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Bits from Jeff Hornacek Interview, 1/22

January 23, 2013
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On Gordon Hayward
One thing we’ve talked about with Gordon is, you know, feeling that you are a top guy. It’s a different mentality when you’re one of the big dogs who needs to take the game-winning shot, or make the big play.

You gotta feel that you can do that, and not defer to somebody else, and Gordon’s done that, and he proved it in these last few games that when the game’s on the line, he’s got a shot, he can knock it down. So he’s done a great job of improving there, and I think the sky’s the limit for him. He’s gonna get better and better every year.

Is it true that the Jazz only began winning on the road when you got here, and what do the Jazz have to do now in order to start winning on the road?
It was all me. It had nothing to do with those two other Hall of Fame guys that were on the team…It’s funny because, you know, that comes up a lot, and I don’t think we had a losing record on the road the 6.5 years I was here. And I look at it as, you know, John [Stockton] and Karl [Malone] were two guys that played the same at home as they did on the road, and you know, with two guys doing that, it’s sometimes tough.

And I always thought that maybe I was the third guy who played the same on the road, wasn’t bothered by going on the road, and that gave us a chance to be a good road team. You know, most bench guys, maybe fourth and fifth guys on the team that are starters, if you look at statistical numbers, they do better at home. You know, on the road it drops quite a bit.

So I think at that time, we just had three guys that were pretty much the same, played the same at home and on the road, and you know, that’s where we’re trying to get these guys to be…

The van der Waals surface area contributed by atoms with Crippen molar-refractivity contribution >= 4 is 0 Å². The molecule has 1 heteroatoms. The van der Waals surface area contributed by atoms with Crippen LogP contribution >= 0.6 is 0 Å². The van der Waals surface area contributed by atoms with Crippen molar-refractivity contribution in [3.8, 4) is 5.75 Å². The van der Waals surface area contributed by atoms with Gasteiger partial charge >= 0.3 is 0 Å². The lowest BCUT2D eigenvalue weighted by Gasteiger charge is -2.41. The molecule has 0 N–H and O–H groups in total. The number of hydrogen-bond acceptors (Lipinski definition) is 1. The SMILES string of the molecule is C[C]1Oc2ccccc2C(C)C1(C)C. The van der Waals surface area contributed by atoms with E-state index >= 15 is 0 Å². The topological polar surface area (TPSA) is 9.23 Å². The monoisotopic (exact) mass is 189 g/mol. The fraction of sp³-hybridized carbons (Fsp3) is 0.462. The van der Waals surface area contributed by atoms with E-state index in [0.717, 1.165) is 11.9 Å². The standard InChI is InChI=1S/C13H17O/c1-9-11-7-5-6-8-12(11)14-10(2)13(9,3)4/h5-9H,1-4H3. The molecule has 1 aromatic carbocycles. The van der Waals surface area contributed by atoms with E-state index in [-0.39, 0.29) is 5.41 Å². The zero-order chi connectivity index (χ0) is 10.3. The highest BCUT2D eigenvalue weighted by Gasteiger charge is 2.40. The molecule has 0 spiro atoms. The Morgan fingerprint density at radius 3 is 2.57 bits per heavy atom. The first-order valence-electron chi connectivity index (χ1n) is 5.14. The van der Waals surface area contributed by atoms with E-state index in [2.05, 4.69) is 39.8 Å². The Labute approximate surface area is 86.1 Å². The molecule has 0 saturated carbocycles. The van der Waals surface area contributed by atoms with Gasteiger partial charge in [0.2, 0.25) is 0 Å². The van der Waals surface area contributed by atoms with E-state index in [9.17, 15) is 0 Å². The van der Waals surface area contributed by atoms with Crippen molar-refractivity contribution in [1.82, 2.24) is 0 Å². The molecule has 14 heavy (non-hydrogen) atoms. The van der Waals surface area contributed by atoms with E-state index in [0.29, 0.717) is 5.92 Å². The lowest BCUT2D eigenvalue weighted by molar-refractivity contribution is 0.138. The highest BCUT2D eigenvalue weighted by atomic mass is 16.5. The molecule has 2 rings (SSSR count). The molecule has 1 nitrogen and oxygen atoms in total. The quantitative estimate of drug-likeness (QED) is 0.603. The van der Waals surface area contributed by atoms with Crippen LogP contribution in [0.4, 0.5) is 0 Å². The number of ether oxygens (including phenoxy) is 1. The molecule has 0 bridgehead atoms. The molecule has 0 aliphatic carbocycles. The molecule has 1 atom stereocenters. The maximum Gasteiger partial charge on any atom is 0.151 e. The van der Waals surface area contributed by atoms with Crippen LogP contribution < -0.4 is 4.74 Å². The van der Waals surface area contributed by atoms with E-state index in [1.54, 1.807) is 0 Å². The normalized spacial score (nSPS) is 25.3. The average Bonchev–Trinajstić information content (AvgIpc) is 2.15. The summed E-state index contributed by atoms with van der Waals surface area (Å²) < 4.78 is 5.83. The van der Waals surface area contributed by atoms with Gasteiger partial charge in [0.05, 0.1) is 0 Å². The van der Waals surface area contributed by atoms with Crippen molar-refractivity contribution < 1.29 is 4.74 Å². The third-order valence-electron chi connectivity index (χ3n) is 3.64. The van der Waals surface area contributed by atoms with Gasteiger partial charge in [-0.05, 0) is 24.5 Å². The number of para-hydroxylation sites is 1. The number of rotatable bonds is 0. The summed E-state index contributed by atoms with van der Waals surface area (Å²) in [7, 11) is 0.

Our guys are, a lot of these guys are young and they’re figuring that out. The veteran guys are doing it, but you just can’t have one or two guys doing it every night. You gotta have three, maybe even four guys that play well on the road to actually, you know, end up with an above .500 record on the road.

On transition offense
We still want to push [the tempo] up. You know, we’ve changed a little bit in terms of, we’ve been able to get our guys to kind of cross, like in the old days, every once in a while just to kind of bring the defense away, and then our bigs step in there. We’ve done a better job of our power game, of being in there quickly so that guys like Al [Jefferson] and Paul [Millsap], they don’t double right away. So that’s been better.

On coaching
It’s great. You’re out there with the guys, you know, you’re doing a little teaching. You see things that you learned as a player that you could take advantage of, and just the process of, especially the young guys, you know, we had a couple plays at the end of our scrimmage today that I watched after practice on tape…I’m going to show them tomorrow.

But it’s little things that, while you’re playing a game, that you have to do to set certain things up. You gotta be a little bit of an actor at times, trying to lull a guy to fall asleep so that, you know, if you’re gonna come off the pick, if you get all antsy and jittery, you know, the defender knows that you’re getting ready to do something and he steps up in the end and makes it difficult. If you can make that guy relax a little bit and then all of a sudden you take off, you might be wide open.

And those are things that, you know, little things that we enjoy doing as coaches with the players, you know, things we learned. And so, it’s a lot of fun, you know?

It’s frustrating at times, you know, especially when we were all players. I think Ty–Coach Ty–and Sid[ney Lowe] and Mike [Sanders], we were all guys that seemed to play hard all the time. And so when our guys don’t play hard all the time, and try to just use their talent to get by, yeah, that gets a little frustrating as a coach.

But I’m sure that when we were playing, that probably happened more than we’d like to admit now anyway. So it’s a good time. (1280)

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